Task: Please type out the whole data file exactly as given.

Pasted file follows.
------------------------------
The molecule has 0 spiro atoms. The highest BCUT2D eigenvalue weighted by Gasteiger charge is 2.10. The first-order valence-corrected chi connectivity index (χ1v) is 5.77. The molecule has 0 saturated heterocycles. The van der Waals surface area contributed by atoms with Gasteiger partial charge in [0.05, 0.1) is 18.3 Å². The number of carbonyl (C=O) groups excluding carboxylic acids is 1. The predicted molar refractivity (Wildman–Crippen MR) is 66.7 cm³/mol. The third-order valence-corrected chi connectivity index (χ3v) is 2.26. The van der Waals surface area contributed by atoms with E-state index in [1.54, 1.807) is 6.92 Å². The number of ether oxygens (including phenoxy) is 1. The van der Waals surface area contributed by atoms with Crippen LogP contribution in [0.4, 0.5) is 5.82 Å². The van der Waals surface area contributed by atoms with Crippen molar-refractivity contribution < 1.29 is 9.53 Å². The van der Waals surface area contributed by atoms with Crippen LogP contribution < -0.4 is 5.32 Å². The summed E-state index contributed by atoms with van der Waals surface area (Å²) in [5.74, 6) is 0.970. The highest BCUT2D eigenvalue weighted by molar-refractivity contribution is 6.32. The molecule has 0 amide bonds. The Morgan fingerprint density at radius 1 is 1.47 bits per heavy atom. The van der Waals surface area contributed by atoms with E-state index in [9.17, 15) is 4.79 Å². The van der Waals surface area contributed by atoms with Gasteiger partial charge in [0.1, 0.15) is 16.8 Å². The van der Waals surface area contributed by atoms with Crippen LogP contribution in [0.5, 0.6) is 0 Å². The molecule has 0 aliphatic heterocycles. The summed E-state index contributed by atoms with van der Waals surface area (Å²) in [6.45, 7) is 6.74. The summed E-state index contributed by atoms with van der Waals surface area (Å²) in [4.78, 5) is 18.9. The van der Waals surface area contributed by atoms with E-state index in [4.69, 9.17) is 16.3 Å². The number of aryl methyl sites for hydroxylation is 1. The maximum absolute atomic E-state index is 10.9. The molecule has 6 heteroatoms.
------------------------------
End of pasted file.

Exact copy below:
The molecule has 0 spiro atoms. The highest BCUT2D eigenvalue weighted by Gasteiger charge is 2.10. The first-order valence-corrected chi connectivity index (χ1v) is 5.77. The molecule has 0 saturated heterocycles. The van der Waals surface area contributed by atoms with Gasteiger partial charge in [0.05, 0.1) is 18.3 Å². The number of carbonyl (C=O) groups excluding carboxylic acids is 1. The predicted molar refractivity (Wildman–Crippen MR) is 66.7 cm³/mol. The third-order valence-corrected chi connectivity index (χ3v) is 2.26. The van der Waals surface area contributed by atoms with E-state index in [1.54, 1.807) is 6.92 Å². The number of ether oxygens (including phenoxy) is 1. The van der Waals surface area contributed by atoms with Crippen LogP contribution in [0.4, 0.5) is 5.82 Å². The van der Waals surface area contributed by atoms with Crippen molar-refractivity contribution < 1.29 is 9.53 Å². The van der Waals surface area contributed by atoms with Crippen LogP contribution < -0.4 is 5.32 Å². The summed E-state index contributed by atoms with van der Waals surface area (Å²) in [5.74, 6) is 0.970. The highest BCUT2D eigenvalue weighted by molar-refractivity contribution is 6.32. The molecule has 0 amide bonds. The Morgan fingerprint density at radius 1 is 1.47 bits per heavy atom. The van der Waals surface area contributed by atoms with E-state index in [9.17, 15) is 4.79 Å². The van der Waals surface area contributed by atoms with Gasteiger partial charge in [0.1, 0.15) is 16.8 Å². The van der Waals surface area contributed by atoms with Crippen LogP contribution in [0.5, 0.6) is 0 Å². The molecule has 0 aliphatic heterocycles. The summed E-state index contributed by atoms with van der Waals surface area (Å²) in [6.45, 7) is 6.74. The summed E-state index contributed by atoms with van der Waals surface area (Å²) in [4.78, 5) is 18.9. The van der Waals surface area contributed by atoms with E-state index in [4.69, 9.17) is 16.3 Å². The number of aryl methyl sites for hydroxylation is 1. The maximum absolute atomic E-state index is 10.9. The molecule has 6 heteroatoms.